The next day, as the battle begins, the tide seems to be in Serizawa's favor, but after Bandō's faction of The Armament arrives and joins the GPS, the odds are evened out. The fighting continues until only Serizawa and Genji are left standing. Meanwhile, Ken is taken to the harbor to be executed for disobeying the order to kill Genji. Yazaki gives Ken his coat as a parting gift before shooting him in the back. He falls into the water and begins to sink. Genji and Serizawa fight well into the night, and though injured and exhausted, Genji eventually gains the upper hand and triumphs. Clinging to consciousness, Serizawa receives a call from the hospital informing him that Tokio's operation was a success. Back at the docks, Ken suddenly recovers and swims to the surface. He discovers that the coat Yazaki had given to him was bulletproof, and that his "execution" was a ploy to allow him to leave the organization and live a different life.

Several days later, Genji again challenges Rindaman, the final obstacle on his path to ruling Suzuran. Rindaman expresses his belief that Suzuran can never be truly conquered, and that there will always be someone left to fight. The film ends as the skirmish between Genji and Rindaman begins.


Genji Perfect Seiha (GPS)[edit]

  • Genji Takiya
  • Takashi Makise
  • Chuta Tamura
  • Izaki Shun

Serizawa Army[edit]

  • Serizawa Tamao
  • Tatsukawa Tokio
  • Tokaji Yūji
  • Tsutsumoto Shoji
  • The Mikami Brothers (ex-members)

The Front of Armament (Second Year, Biker Gang)[edit]

  • Bandō Hideto

Ebizuka Junior High Trio (First Year)[edit]

  • Kirishima Hiromi
  • Honjō Toshiaki
  • Sugihara Makoto


  • Rindaman / Hayashida Megumi


  • Shun Oguri as Takiya Genji
  • Takayuki Yamada as Serizawa Tamao
  • Sansei Shiomi - Yoshinobu Kuroiwa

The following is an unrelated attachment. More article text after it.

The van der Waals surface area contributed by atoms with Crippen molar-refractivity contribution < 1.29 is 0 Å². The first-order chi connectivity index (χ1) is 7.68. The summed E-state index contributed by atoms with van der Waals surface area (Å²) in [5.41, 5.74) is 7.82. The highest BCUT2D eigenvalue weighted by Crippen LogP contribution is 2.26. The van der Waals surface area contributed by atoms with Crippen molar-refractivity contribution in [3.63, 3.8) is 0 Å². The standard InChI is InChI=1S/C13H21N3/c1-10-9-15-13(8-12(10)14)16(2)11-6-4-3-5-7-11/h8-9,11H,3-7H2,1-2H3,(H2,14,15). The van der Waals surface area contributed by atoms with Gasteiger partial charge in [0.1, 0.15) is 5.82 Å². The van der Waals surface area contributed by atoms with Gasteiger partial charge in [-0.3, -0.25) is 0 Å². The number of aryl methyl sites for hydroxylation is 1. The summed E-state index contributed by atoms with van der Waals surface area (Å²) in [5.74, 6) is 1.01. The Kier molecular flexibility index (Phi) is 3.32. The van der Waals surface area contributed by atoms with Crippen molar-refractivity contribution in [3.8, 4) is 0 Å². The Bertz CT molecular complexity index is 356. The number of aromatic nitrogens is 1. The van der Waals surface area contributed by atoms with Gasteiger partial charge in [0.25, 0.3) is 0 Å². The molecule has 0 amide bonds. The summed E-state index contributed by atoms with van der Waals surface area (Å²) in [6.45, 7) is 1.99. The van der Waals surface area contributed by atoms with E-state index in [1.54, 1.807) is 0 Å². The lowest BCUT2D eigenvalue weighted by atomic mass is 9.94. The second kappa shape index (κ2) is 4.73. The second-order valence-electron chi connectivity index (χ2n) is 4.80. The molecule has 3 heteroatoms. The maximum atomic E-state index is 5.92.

• Kenichi Endō - Joji Yazaki
  • Meisa Kuroki as Aizawa Ruka
  • Kyōsuke Yabe as Katagiri Ken
  • Kenta Kiritani as Tatsukawa Tokio
  • Suzunosuke Tanaka as Tamura Chūta
  • Sousuke Takaoka as Izaki Shun
  • Goro Kishitani as Takiya Hideo
  • Motoki Fukami as Rindaman / Hayashida Megumi
  • Yusuke Izaki as Mikami Takeshi
  • Hisato Izaki as Mikami Manabu
  • Shunsuke Daito as Kirishima Hiromi
  • Yusuke Kamiji as Tsutsumoto Shōji
  • Tsutomu Takahashi as Makise Takashi
  • Yu Koyanagi as Sugihara Makoto
  • Kaname Endo as Tokaji Yūji
  • Watanabe Dai as Bandō Hideto
  • Ryo Hashizume as Honjō Toshiaki
  • Kazuki Namioka as Washio Gōta


The film was released in Japan on October 27, 2007. It was also screened internationally in Malaysia, Singapore, Taiwan, South Korea, and Hong Kong throughout 2008. The film was released on DVD in the United States on March 31, 2009.


Box Office[edit]

The film grossed US$22,036,607 worldwide.[1]

Critical reception[edit]

Reviews of the film have been average. Najib Zulfikar of Total Film gave the film 3 out of 5 stars, stating, "Miike amps it all up to 11 in his inimitable style, as impossibly coiffured pretty boys duke it out and the Yakuza take an interest in the outcome. Sadly, the story’s so overpopulated it’s hard to care who’ll survive to graduate."[4] Similarly, David Brook of Blueprint Review gave the film 2.5 out of 5 stars indicating, "Teenage boys will lap up every minute of it (other than the songs which probably won’t appeal to many Westerners) and the lack of obviously ‘bad’ and ‘good’ guys means the conclusion wasn’t always going to be clear cut (after an hour or so you can see where its heading though)."[5]

Sequels & Adaptations[edit]

The film was followed by two sequels: Crows Zero 2 (also directed by Miike) in 2009 and Crows Explode in 2014. It was also adapted into a manga illustrated by Kenichirō Naitō and published in Monthly Shōnen Champion magazine.[6]


  1. ^ a b "Kurōzu Zero at BoxOfficeMojo". Archived from the original on 2013-04-05.
  2. ^ "Kurōzu Zero at Rotten Tomatoes". Archived from the original on 2013-11-25.
  3. ^ Tyler Lim. "Crows Zero (Kurozu Zero) (2007)". Archived from the original on 2008-06-14. Retrieved 2008-06-16.
  4. ^ "Crows Zero Review". Total Film. Archived from the original on 2014-02-04.
  5. ^ "Crows Zero Review". Blueprint Review. Archived from the original on 2014-02-25.
  6. ^ Loo, Egan. "2 Crows Manga Spinoffs to Launch in Young Champion Mag (Updated)". Anime News Network. Retrieved 24 May 2018.

External links[edit]